Tucson Water recently submitted this release to the public regarding a portion of the new recycled water pipeline is scheduled to be installed beginning early June along Macarthur Street and Michigan Street.
The route goes from the I-19 frontage road on the west to Lundy Avenue on the east. It will then run on Lundy Avenue to Pennsylvania Drive. Below is information on how the construction of the pipeline will affect that neighborhood area:
The section of roadway where pipeline construction is taking place will be closed during work hours to through traffic and signed “Local Traffic Only”. Crews will cover the trenches with steel plates at the end of each workday so you will be able to drive over the trenches.
Employees from the construction contractor PCL, will notify residents 2-3 days in advance of the trenching in front of your home and will make every effort to allow access when necessary. It will take 2-3 days for the construction activity to progress beyond your residence.
During construction hours, there will be open trenches in front of your homes. During these times we recommend that you park in an alley or along a section of street away from construction activity until the steel plates are placed back over the trench.
Construction crews will work Monday through Saturday, 7:00 a.m. – 6:00 p.m. Recycled water a valuable water resource for our community and is used to irrigate many of our community parks and schools, and using it helps to conserve our drinking water. Tucson Water appreciates your patience as we expand the recycled water distribution system to better utilize this water resource in our community.
Please contact Fernando Molina, Tucson Water, if you have any questions regarding this work. Molina can be reached at (520) 349-0982.
In a letter to Secretary of DefenseLloyd Austin, Arizona Gov. Doug Ducey believes it’s time for the Defense Department to take further action to make sure contaminated groundwater near Davis Monthan Air Force Base and three other military bases in Arizona does not cause more human exposure.Click here for the report
According to the article, exposure to several PFAS increases the risk of some cancers, may interfere with children’s learning and development and is associated with increased cholesterol levels. PFAS have a distinctive carbon-fluorine bond that prevents them from readily breaking down, making them extraordinarily persistent once released in the environment and earning them the moniker of “forever chemicals.”
The article also states: “With rising levels of cancer and neurodevelopmental problems nationwide, we must act to protect our food supply from this widespread chemical contamination. We should all be able to enjoy summer ice cream and more without fear of PFAS contamination.”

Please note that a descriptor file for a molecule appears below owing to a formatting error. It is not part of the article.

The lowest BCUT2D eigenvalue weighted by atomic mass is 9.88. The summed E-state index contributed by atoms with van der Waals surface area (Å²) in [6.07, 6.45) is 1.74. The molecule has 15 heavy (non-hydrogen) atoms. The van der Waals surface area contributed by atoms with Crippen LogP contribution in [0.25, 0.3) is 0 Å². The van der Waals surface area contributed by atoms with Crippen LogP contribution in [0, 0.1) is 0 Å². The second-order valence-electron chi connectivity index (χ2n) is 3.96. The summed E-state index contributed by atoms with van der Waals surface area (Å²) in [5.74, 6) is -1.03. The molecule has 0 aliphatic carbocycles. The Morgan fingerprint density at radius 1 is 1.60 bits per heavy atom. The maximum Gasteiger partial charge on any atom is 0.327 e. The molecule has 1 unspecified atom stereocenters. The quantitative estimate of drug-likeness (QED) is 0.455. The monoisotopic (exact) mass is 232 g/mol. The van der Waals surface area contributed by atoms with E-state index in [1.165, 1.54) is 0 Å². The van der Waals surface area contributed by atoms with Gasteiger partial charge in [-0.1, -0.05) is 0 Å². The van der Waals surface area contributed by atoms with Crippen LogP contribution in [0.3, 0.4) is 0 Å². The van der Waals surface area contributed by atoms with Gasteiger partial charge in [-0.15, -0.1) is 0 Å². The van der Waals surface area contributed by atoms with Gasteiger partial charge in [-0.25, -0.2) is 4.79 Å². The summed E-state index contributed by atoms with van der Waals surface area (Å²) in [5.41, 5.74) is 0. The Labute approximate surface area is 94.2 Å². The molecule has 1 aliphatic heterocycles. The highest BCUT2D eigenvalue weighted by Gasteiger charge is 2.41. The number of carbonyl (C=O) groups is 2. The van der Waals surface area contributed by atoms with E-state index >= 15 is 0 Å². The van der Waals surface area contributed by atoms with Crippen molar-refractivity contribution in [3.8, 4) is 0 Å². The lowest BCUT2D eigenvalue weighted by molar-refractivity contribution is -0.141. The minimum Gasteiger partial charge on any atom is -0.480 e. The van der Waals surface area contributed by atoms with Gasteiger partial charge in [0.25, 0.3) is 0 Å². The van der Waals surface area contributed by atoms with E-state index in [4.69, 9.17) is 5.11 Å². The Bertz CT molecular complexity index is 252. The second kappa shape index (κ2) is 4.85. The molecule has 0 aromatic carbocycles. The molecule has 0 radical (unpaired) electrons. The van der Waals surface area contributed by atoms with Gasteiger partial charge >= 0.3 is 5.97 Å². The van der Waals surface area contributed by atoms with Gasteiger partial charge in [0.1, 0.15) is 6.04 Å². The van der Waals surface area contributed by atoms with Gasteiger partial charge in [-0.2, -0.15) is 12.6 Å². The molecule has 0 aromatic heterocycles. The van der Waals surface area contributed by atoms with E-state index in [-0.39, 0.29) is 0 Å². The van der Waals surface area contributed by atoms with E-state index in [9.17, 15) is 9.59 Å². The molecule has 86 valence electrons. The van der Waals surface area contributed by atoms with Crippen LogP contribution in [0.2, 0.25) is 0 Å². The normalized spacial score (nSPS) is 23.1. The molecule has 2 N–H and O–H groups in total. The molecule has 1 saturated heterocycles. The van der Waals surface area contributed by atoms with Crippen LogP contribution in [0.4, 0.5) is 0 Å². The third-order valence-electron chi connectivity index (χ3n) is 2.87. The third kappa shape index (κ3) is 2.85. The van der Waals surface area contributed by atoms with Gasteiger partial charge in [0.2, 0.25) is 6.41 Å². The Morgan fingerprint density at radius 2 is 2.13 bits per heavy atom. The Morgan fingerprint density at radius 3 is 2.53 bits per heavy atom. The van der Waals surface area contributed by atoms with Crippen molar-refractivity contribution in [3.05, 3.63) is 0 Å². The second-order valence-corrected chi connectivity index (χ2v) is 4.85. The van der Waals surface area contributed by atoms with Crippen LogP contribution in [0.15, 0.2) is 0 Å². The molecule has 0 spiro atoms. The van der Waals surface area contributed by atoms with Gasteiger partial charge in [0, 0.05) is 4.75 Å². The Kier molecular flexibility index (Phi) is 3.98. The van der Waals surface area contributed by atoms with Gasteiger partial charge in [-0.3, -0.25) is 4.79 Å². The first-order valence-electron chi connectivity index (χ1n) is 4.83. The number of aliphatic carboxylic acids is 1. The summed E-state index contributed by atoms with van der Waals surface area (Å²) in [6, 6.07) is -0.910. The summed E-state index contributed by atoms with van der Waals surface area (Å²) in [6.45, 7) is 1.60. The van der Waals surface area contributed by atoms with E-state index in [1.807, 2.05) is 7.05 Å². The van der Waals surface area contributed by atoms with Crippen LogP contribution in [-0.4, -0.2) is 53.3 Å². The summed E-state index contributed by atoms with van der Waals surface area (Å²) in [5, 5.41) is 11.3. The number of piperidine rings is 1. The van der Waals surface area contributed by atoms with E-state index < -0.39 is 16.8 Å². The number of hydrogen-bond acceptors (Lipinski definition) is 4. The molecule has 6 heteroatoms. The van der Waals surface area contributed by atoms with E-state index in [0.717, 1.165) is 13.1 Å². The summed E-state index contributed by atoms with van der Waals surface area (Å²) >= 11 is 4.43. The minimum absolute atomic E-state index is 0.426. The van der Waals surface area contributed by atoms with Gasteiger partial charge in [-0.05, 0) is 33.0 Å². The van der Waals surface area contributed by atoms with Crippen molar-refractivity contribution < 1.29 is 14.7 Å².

The quarterly Unified Community Advisory Board (UCAB) meeting will be a virtual event for UCABmembers only to be held on October 21 at 5:45 pm. Tucson Water will provide its quarterly update.
We will seek information of this meeting for those who are not UCAB members.
The meetings are usually held at the El Pueblo Senior Center every quarter of the year. The next meeting should be held in January or February.
The discussion for this quarter’s meeting will be about the No. 10 Well and its progress. There will also be updates from Tucson Water, the Tucson International Airport, Arizona National Guard and Air Force Plant 44.
You can access the TARP monthly summary report for September 2020 by clicking here:
On Sept. 21, KVOA reported: The City of Tucson is suing a company it says is responsible for toxic chemicals found in local wells. Now officials say they’re finding more contaminants.
“In the last several weeks we have found significant contamination of PFCs’ out by the Air National Guard. The EPA standard…Is 70 parts per trillion,” Tucson City Councilman Steve Kozachik said. “The contamination levels that we’re finding out by the Air National Guard are over 11,000 parts per trillion.”
Kozachik said the location of the contamination is immediately upstream of the central well field in midtown.
This video gives a simple overview of the most common types of epidemiological studies, their advantages and disadvantages. These include ecological, case-series, case control, cohort and interventional studies. It also looks at systematic reviews and meta-analysis that could include data gathering on people affected by water contamination.
The report states: For decades, manmade chemicals known as per- and polyfluoroalkyl substances, or PFAS, were used in everything from carpets to frying pans to firefighting chemicals for their ability to repel water and oil. That was before a wide array of negative health effects ranging from cancer and low birth weights to effects on the immune system were discovered in some kinds of PFAS.